Last night I had the pleasure of hearing Wagner’s Ring Cycle. This mighty orchestral piece is a collection of some of the most powerful and moving pieces from Wagner’s four operas that make up his Der Ring des Nibelungen. The arrangement by Henk de Vlieger manages to take a total of 16 hours of music and cut it down to 70 minuets Its an incredible experience to listen too. One is able to understand why he attracted such strange personalities like King Ludwig II of Bavaria, a mad king who spent Bavaria’s money on building fairy tale castles. Another Wagnerian was Baudelaire who was an early supporter of Wagner’s music. There is something so powerful about Wagner’s music, that it seems to permeate every part of your body. I can understand why some would say his music is overbearing or exhausting, as a friend said yesterday, listening to Wagner is like doing a marathon, it can either thrill you or drain you. Either way the Ring Cycle is a fascinating piece of music, as it touches loosely on Wagner’s version of the Nibelungenlied, which is based on the Scandinavian epic , the Volsunga Saga. This is a long tale about heroism and tragedy between two families, the Volsungs and the Nibelungs. A brilliant summery of this saga can be found in Thomas Bulfinch’s Mythology.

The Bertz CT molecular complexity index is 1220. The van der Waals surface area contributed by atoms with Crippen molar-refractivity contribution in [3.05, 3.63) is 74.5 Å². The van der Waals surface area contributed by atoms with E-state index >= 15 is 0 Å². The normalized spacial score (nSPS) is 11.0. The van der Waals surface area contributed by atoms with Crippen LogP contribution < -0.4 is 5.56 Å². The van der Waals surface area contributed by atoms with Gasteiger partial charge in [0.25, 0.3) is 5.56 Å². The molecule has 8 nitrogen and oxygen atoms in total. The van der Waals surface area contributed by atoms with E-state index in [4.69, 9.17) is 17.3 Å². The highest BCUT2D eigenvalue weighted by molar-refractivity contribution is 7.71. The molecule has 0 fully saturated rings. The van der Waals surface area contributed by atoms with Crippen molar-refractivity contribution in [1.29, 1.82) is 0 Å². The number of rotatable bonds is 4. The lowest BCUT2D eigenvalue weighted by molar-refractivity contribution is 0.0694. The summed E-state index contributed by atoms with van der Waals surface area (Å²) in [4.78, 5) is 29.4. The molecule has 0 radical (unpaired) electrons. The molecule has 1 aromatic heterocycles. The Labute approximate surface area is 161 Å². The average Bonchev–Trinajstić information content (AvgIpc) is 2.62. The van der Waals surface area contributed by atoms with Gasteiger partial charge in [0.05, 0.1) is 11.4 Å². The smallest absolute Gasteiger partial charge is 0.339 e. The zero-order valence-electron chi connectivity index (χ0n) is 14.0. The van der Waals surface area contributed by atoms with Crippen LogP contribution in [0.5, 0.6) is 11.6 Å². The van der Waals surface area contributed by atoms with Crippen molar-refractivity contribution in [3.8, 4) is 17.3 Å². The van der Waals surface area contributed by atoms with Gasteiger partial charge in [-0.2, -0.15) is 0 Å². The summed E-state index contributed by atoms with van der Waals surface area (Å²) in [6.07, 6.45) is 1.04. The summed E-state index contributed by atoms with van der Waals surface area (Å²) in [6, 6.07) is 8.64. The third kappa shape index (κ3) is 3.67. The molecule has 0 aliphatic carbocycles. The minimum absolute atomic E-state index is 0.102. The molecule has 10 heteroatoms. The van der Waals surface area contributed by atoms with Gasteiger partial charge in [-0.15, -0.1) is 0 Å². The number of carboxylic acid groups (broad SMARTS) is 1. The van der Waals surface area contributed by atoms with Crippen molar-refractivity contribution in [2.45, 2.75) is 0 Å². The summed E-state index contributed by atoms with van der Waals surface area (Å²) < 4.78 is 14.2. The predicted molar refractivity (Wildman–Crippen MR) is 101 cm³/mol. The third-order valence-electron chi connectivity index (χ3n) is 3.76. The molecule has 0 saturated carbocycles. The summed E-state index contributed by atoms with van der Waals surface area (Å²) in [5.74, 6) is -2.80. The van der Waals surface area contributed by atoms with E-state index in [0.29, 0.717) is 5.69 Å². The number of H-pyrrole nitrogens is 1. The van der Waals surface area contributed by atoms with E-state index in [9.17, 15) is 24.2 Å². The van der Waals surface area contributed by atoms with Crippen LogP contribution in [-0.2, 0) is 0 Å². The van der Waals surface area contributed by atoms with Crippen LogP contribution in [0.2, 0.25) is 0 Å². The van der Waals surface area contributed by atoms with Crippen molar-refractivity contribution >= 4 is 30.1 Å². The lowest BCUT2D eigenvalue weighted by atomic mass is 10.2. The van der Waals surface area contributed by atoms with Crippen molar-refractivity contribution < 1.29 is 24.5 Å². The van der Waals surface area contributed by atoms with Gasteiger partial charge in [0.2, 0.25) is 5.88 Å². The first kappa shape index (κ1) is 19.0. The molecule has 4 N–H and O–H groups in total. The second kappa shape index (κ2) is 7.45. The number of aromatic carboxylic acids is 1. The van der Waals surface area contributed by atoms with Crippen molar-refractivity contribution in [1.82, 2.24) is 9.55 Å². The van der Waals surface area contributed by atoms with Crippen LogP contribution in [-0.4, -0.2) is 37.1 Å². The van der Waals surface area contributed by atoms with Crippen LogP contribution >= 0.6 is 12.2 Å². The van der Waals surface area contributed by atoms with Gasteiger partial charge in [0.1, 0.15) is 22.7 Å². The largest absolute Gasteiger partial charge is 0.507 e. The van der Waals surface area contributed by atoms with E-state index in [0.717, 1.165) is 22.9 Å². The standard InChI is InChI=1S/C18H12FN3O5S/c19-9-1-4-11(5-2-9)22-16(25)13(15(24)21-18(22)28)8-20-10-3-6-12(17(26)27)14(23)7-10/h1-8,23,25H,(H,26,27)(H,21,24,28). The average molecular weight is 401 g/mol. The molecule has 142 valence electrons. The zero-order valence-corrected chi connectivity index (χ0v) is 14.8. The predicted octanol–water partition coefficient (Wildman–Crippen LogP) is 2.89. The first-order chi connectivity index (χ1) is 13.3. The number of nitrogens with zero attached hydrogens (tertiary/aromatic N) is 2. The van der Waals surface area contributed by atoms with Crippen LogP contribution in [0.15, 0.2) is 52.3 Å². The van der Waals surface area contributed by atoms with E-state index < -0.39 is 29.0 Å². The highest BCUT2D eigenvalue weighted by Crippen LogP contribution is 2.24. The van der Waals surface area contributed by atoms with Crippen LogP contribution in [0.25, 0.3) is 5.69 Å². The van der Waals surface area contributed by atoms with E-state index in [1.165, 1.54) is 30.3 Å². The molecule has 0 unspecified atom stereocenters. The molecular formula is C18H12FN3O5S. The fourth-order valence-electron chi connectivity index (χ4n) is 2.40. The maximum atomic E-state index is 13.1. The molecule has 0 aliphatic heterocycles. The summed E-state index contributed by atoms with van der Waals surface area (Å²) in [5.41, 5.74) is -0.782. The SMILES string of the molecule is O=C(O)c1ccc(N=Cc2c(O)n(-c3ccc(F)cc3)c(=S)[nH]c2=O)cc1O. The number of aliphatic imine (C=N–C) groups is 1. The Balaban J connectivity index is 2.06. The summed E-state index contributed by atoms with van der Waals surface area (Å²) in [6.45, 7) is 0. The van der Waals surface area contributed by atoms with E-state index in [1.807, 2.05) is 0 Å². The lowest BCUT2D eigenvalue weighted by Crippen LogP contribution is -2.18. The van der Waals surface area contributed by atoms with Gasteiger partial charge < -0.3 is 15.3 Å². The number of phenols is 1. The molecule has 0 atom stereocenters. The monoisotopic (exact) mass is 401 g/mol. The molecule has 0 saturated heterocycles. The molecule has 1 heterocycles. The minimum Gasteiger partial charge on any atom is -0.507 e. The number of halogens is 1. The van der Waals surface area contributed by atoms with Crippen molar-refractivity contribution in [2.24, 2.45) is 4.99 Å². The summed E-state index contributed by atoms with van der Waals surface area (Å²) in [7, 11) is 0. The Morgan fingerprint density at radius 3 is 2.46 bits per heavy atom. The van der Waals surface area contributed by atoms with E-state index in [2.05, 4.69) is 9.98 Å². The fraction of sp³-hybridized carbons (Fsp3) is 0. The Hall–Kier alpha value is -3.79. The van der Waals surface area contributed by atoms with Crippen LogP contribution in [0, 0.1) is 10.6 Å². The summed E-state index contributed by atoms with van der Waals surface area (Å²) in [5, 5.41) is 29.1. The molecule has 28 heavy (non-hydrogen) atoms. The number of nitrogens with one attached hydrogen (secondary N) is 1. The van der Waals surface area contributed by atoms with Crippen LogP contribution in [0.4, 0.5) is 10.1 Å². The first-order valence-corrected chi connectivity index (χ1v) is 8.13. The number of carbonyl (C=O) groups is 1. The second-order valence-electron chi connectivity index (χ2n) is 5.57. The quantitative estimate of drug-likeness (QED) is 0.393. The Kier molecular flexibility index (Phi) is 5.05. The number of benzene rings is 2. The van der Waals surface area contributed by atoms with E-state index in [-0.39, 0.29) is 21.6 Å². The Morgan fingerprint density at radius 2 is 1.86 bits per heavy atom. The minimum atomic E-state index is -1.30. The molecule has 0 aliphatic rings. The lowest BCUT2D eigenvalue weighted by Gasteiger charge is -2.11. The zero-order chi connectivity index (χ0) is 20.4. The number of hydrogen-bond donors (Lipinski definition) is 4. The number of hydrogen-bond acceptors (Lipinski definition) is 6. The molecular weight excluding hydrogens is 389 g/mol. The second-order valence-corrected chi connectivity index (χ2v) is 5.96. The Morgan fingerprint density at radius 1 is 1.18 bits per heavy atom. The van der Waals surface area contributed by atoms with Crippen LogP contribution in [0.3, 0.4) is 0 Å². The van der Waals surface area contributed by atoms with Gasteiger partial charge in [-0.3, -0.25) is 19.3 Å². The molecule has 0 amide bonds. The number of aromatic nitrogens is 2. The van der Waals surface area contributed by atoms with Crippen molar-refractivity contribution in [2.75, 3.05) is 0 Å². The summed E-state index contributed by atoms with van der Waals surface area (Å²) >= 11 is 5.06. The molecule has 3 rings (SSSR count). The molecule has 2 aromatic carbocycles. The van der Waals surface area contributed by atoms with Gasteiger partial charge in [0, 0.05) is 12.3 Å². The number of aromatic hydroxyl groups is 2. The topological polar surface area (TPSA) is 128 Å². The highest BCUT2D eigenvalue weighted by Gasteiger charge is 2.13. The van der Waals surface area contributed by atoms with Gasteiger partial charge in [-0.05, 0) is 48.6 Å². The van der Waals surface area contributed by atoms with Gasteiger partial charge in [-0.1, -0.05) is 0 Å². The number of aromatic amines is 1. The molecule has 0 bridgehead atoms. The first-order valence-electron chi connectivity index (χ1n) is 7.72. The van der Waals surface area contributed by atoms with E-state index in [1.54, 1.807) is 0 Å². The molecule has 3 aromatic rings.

Act III in Die Walküre, opens with Ride of the Valkyries. The Violins mimic the sound of wings fluttering in the wind, as the brass instruments carry forth the strength of the waves, with the mighty clash of the symbols of the thundering roar of the storm. The Valkyries are warlike virgins, dressed in armour with spears and helmets The they ride forth throughout the night picking up fallen heroes from battlefields, their flickering armour creates the light for the northern lights. Their name, Valkyrie means “Choosers of the slain”. In Wagers version of the Volsunga saga, Wotan, an Norse god, uses the Valkyries to entice men to fight each other so that once they have fallen, they may be chosen to came to Valhalla and fight in an epic apocalyptic battle.